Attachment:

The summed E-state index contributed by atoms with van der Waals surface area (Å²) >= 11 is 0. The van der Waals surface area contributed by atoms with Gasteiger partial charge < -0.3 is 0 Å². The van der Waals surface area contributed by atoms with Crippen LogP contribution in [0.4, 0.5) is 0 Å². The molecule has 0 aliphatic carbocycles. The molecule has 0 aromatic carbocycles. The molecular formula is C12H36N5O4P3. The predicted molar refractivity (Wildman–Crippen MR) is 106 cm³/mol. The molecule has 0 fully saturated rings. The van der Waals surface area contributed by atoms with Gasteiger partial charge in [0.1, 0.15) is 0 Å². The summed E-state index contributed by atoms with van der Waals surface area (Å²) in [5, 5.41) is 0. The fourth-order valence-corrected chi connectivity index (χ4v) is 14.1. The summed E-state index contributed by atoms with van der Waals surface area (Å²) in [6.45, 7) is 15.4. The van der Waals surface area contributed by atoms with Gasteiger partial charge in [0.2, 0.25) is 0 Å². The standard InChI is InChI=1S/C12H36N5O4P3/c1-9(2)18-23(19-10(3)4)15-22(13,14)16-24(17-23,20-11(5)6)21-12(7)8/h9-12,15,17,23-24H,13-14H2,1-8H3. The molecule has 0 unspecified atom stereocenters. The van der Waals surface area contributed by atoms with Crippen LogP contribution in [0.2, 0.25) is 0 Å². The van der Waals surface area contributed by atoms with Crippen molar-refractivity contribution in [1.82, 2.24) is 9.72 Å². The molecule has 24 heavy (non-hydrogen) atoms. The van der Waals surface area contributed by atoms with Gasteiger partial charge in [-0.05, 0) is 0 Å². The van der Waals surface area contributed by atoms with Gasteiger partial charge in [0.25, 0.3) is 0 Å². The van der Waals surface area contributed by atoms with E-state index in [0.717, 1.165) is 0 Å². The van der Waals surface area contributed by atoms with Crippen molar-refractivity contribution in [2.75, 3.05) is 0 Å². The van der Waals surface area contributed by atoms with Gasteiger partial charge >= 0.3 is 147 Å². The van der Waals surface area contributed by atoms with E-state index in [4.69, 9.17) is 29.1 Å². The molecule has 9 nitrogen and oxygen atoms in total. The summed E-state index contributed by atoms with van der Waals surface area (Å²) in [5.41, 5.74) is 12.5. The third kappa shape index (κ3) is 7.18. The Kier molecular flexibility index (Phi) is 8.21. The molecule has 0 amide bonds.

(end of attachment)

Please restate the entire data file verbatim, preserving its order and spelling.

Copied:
The summed E-state index contributed by atoms with van der Waals surface area (Å²) >= 11 is 0. The van der Waals surface area contributed by atoms with Gasteiger partial charge < -0.3 is 0 Å². The van der Waals surface area contributed by atoms with Crippen LogP contribution in [0.4, 0.5) is 0 Å². The molecule has 0 aliphatic carbocycles. The molecule has 0 aromatic carbocycles. The molecular formula is C12H36N5O4P3. The predicted molar refractivity (Wildman–Crippen MR) is 106 cm³/mol. The molecule has 0 fully saturated rings. The van der Waals surface area contributed by atoms with Gasteiger partial charge in [0.1, 0.15) is 0 Å². The summed E-state index contributed by atoms with van der Waals surface area (Å²) in [5, 5.41) is 0. The fourth-order valence-corrected chi connectivity index (χ4v) is 14.1. The summed E-state index contributed by atoms with van der Waals surface area (Å²) in [6.45, 7) is 15.4. The van der Waals surface area contributed by atoms with Gasteiger partial charge in [0.2, 0.25) is 0 Å². The standard InChI is InChI=1S/C12H36N5O4P3/c1-9(2)18-23(19-10(3)4)15-22(13,14)16-24(17-23,20-11(5)6)21-12(7)8/h9-12,15,17,23-24H,13-14H2,1-8H3. The molecule has 0 unspecified atom stereocenters. The van der Waals surface area contributed by atoms with Crippen LogP contribution in [0.2, 0.25) is 0 Å². The van der Waals surface area contributed by atoms with Crippen molar-refractivity contribution in [1.82, 2.24) is 9.72 Å². The molecule has 24 heavy (non-hydrogen) atoms. The van der Waals surface area contributed by atoms with Gasteiger partial charge in [-0.05, 0) is 0 Å². The van der Waals surface area contributed by atoms with Gasteiger partial charge in [0.25, 0.3) is 0 Å². The van der Waals surface area contributed by atoms with E-state index in [0.717, 1.165) is 0 Å². The van der Waals surface area contributed by atoms with Crippen molar-refractivity contribution in [2.75, 3.05) is 0 Å². The van der Waals surface area contributed by atoms with Gasteiger partial charge >= 0.3 is 147 Å². The van der Waals surface area contributed by atoms with E-state index in [4.69, 9.17) is 29.1 Å². The molecule has 9 nitrogen and oxygen atoms in total. The summed E-state index contributed by atoms with van der Waals surface area (Å²) in [5.41, 5.74) is 12.5. The third kappa shape index (κ3) is 7.18. The Kier molecular flexibility index (Phi) is 8.21. The molecule has 0 amide bonds.